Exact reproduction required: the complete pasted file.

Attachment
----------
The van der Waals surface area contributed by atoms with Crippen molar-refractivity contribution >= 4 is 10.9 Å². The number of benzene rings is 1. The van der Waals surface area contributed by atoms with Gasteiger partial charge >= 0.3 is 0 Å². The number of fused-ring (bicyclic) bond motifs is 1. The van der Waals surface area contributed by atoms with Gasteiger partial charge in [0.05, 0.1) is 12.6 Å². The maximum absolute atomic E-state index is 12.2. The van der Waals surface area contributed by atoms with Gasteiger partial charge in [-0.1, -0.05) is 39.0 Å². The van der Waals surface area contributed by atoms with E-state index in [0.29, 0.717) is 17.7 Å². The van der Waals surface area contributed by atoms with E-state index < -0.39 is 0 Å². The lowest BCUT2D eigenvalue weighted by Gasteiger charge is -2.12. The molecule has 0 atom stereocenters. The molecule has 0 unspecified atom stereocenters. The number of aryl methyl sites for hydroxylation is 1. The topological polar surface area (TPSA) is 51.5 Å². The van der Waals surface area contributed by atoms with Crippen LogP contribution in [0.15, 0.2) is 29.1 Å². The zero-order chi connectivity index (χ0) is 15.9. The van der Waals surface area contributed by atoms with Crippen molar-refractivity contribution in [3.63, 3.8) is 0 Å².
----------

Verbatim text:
The van der Waals surface area contributed by atoms with Crippen molar-refractivity contribution >= 4 is 10.9 Å². The number of benzene rings is 1. The van der Waals surface area contributed by atoms with Gasteiger partial charge >= 0.3 is 0 Å². The number of fused-ring (bicyclic) bond motifs is 1. The van der Waals surface area contributed by atoms with Gasteiger partial charge in [0.05, 0.1) is 12.6 Å². The maximum absolute atomic E-state index is 12.2. The van der Waals surface area contributed by atoms with Gasteiger partial charge in [-0.1, -0.05) is 39.0 Å². The van der Waals surface area contributed by atoms with E-state index in [0.29, 0.717) is 17.7 Å². The van der Waals surface area contributed by atoms with E-state index < -0.39 is 0 Å². The lowest BCUT2D eigenvalue weighted by Gasteiger charge is -2.12. The molecule has 0 atom stereocenters. The molecule has 0 unspecified atom stereocenters. The number of aryl methyl sites for hydroxylation is 1. The topological polar surface area (TPSA) is 51.5 Å². The van der Waals surface area contributed by atoms with Crippen LogP contribution in [0.15, 0.2) is 29.1 Å². The zero-order chi connectivity index (χ0) is 15.9. The van der Waals surface area contributed by atoms with Crippen molar-refractivity contribution in [3.63, 3.8) is 0 Å².